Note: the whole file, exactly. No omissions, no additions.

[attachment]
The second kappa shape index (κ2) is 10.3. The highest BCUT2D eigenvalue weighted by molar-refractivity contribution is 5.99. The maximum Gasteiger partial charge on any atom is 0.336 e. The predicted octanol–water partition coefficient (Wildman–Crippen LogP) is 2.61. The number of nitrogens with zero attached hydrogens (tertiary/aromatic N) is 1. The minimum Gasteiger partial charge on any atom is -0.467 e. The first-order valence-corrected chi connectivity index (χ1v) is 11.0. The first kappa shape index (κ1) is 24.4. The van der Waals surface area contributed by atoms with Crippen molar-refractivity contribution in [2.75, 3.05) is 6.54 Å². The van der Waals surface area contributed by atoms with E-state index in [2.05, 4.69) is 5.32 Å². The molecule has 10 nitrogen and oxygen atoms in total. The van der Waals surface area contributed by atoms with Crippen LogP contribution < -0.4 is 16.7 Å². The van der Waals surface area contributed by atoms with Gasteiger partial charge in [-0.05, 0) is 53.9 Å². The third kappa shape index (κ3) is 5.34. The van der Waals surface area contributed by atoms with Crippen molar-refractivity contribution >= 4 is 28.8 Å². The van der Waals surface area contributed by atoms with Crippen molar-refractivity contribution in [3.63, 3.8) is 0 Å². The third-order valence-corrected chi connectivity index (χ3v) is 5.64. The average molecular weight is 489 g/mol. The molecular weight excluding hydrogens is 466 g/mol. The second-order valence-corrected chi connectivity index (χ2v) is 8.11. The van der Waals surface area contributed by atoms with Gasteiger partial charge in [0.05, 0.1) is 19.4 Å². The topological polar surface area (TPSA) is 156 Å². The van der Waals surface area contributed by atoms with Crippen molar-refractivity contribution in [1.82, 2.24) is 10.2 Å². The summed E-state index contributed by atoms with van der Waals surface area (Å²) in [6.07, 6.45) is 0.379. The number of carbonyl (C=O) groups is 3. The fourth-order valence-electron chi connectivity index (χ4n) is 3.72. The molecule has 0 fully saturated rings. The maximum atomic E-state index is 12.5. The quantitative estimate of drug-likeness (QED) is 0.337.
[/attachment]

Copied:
The second kappa shape index (κ2) is 10.3. The highest BCUT2D eigenvalue weighted by molar-refractivity contribution is 5.99. The maximum Gasteiger partial charge on any atom is 0.336 e. The predicted octanol–water partition coefficient (Wildman–Crippen LogP) is 2.61. The number of nitrogens with zero attached hydrogens (tertiary/aromatic N) is 1. The minimum Gasteiger partial charge on any atom is -0.467 e. The first-order valence-corrected chi connectivity index (χ1v) is 11.0. The first kappa shape index (κ1) is 24.4. The van der Waals surface area contributed by atoms with Crippen molar-refractivity contribution in [2.75, 3.05) is 6.54 Å². The van der Waals surface area contributed by atoms with E-state index in [2.05, 4.69) is 5.32 Å². The molecule has 10 nitrogen and oxygen atoms in total. The van der Waals surface area contributed by atoms with Crippen LogP contribution < -0.4 is 16.7 Å². The van der Waals surface area contributed by atoms with Gasteiger partial charge in [-0.05, 0) is 53.9 Å². The third kappa shape index (κ3) is 5.34. The van der Waals surface area contributed by atoms with Crippen molar-refractivity contribution >= 4 is 28.8 Å². The van der Waals surface area contributed by atoms with Crippen molar-refractivity contribution in [3.63, 3.8) is 0 Å². The third-order valence-corrected chi connectivity index (χ3v) is 5.64. The average molecular weight is 489 g/mol. The molecular weight excluding hydrogens is 466 g/mol. The second-order valence-corrected chi connectivity index (χ2v) is 8.11. The van der Waals surface area contributed by atoms with Gasteiger partial charge in [0.05, 0.1) is 19.4 Å². The topological polar surface area (TPSA) is 156 Å². The van der Waals surface area contributed by atoms with Crippen molar-refractivity contribution in [1.82, 2.24) is 10.2 Å². The summed E-state index contributed by atoms with van der Waals surface area (Å²) in [6.07, 6.45) is 0.379. The number of carbonyl (C=O) groups is 3. The fourth-order valence-electron chi connectivity index (χ4n) is 3.72. The molecule has 0 fully saturated rings. The maximum atomic E-state index is 12.5. The quantitative estimate of drug-likeness (QED) is 0.337.